Narcissus at the Water Dish

The eternity of that day slipped past me, like every other, and I ticked out the moments with the patience that only comes to one long accustomed to waiting. 

Narcissus at the Water Dish
Photo by MICHAEL CHIARA / Unsplash

by Abigail Sims

Author’s note: There are three things you need to understand about keeping ball pythons. Firstly, they are not very smart. It’s not an insult, it’s just an accurate description of a creature who can spend their entire day stuck under a water dish. Secondly, they are so forgetful they will lose their food if it’s not in their mouth. Thirdly, they are, and I cannot stress this enough: Extremely dramatic.  

Wet. Warm. Slick dripping down the glass. A condensation cloud, thick against the panes. Brown crumble dirt under my sleek skin. The cold rock against my head as I leaned out into the endless, carpeted dark. 

The eternity of that day slipped past me, like every other, and I ticked out the moments with the patience that only comes to one long accustomed to waiting. 

I live in a box, you see. 

A black box, wide enough to span in the work of a night, tall enough that a more adventurous creature might scale plastic trees to brush the polyurethane sky. I never have done so—what would be the point? What is the point of anything, in a world so close and so cold, and so empty of what is warm and fresh in life? 

Such is the sorrow that crawls in my flesh and creeps beneath the skin sloughed off. 

But it was not always this way. She did this to me. She. 

Let me tell you of her, that you may understand my sorrow and perhaps share in it. 

I remember it like it was yesterday—although that is perhaps because all days seem like yesterday to me. (My grasp on time is not substantial.)

It began with thirst. A great and terrible thirst, which rose in me so strong I could not but obey the command to drink. The air hung still and wet, and I flicked my tongue in it—but needed more. Outside, I heard the Tall Rat-Bringer shuffling around outside, trundling to-and-fro with some benign fathomless agenda.

I slid from my rock, inch by precious inch, sensing a pool of water just in the vicinity. Yes. How very fortunate. The gods smile on us this day. 

Sliding forward, I rose up, and looked down over the pool—

And I saw her then, for the first time. 

In the water, another snake stared back at me. One of my own kind, sleek and serpentine. Her yellow scales flowed over her sinuous skin as smooth as a narcissus blossom, her freckles shone, as perfectly placed as my own. Her face, heat pits meticulously formed, stared back at me. My own surprise at this moment, mirrored back. 

Who are you? I thought, but I had no voice to ask her.

I cocked my head to one side, thirst all forgotten. Hers moved with the same motion to the opposite side, and I watched, entranced. I flicked my tongue—so keen, and swift for the scenting—and she flicked hers at the same moment. A sweet, pink thing, and I followed the motion like starvation.

I knew, in that moment, that this creature would change my life forever. 

There was before her, and there was after her—and what cause have we to think on the before times? No, now there is only her, and thinking of her, and the glorious moments of beholding. 

And so, we looked into each other’s eyes, she and I, and were made new.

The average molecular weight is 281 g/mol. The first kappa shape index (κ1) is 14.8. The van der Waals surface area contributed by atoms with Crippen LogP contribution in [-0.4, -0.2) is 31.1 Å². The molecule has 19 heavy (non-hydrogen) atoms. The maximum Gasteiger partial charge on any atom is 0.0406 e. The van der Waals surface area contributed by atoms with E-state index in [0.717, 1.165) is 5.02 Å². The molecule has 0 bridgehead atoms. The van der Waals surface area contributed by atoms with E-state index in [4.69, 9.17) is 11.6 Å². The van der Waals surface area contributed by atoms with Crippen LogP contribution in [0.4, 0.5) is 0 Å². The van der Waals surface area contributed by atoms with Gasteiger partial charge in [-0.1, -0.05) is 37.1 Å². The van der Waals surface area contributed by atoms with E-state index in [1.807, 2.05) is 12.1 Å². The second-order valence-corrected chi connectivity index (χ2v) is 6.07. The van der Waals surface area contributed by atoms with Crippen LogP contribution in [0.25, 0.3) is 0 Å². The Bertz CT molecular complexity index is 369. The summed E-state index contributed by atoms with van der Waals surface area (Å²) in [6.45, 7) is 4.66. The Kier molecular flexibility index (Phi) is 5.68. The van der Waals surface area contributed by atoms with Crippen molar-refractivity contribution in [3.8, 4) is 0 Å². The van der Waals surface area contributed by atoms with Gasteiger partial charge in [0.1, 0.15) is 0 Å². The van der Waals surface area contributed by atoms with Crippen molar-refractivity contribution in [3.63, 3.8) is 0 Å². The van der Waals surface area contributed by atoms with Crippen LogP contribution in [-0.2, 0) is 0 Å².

Above us, the florescent light beat down, staring down on us like the eye of God, but I paid it no mind. All my thought was bent on her, the serpent who matched me motion for motion, breath for breath, undulation for undulation. Light flickered across her scales—and I inched forward, driven by no thought but to get closer, to see her with my weak eyes, and better catch the shape of her heat in the world. 

And in that moment, all the lights above and below blinked out—and she was gone. 

Plunged into darkness once more, I reeled. The night fell complete and heavy on me, a darkness of the spirit as much as the body. An angel had entered my life for the briefest of moments, and in the wake of her passing, I was lost. 

In this mind, I strove to and fro in the black box of my keeping, hunting as I have never hunted for rat or mouse. Beneath the dirt, behind the rock, even to the ceiling I climbed—but to no avail. I could not find her. I found no sight nor scent to know her by. 

She vanished as quickly as she came. 

I awoke to a cold day, empty of all but a hazy memory. 

Who was she? Where did she come from? Why did she leave? The questions snarl over each other, but I have no answers. 

That is the tale of my heart, and the story of my sorrow, and why all joy is lost to me. I can take no pleasure in the taste of hot rat flesh flooding the fang-mouth, nor the soft touch of warm rock. 

Who am I without my equal, my opposite, my perfect mirror? 

How hollow love’s rat tastes beneath the skin. 

I wait now only for oblivion, and the sweet embrace of forgetfulness. If my faulty memory has been my curse all these formless years, let it take from me now with an opiate’s kindness. Take from me my pain, my thwarted hope, my yearning—that tooth more bitter than time itself. 

One day, perhaps, if the god of creeping and crawling things is kind, we may meet once more. I will not know her face, nor she mine, but that will not matter. When the bright light bears down above us, and the Rat-Bringer’s feet thunder—perhaps!

Perhaps I will see her again, and each time will feel like the first.

Since space pirate, traveling swordsman, and dragon-tamer-for-hire are no longer reliable paths to job security, Abigail Sims has settled for wordsmith. Based out of Austin, Texas (yeehaw), she runs a small business writing for technology companies, and spends her free time juggling an aggressive collection of combat sports. Her work has previously appeared at Eye to the TelescopeSand HillsGris-Gris, and more. Find more of her work at or on BlueSky at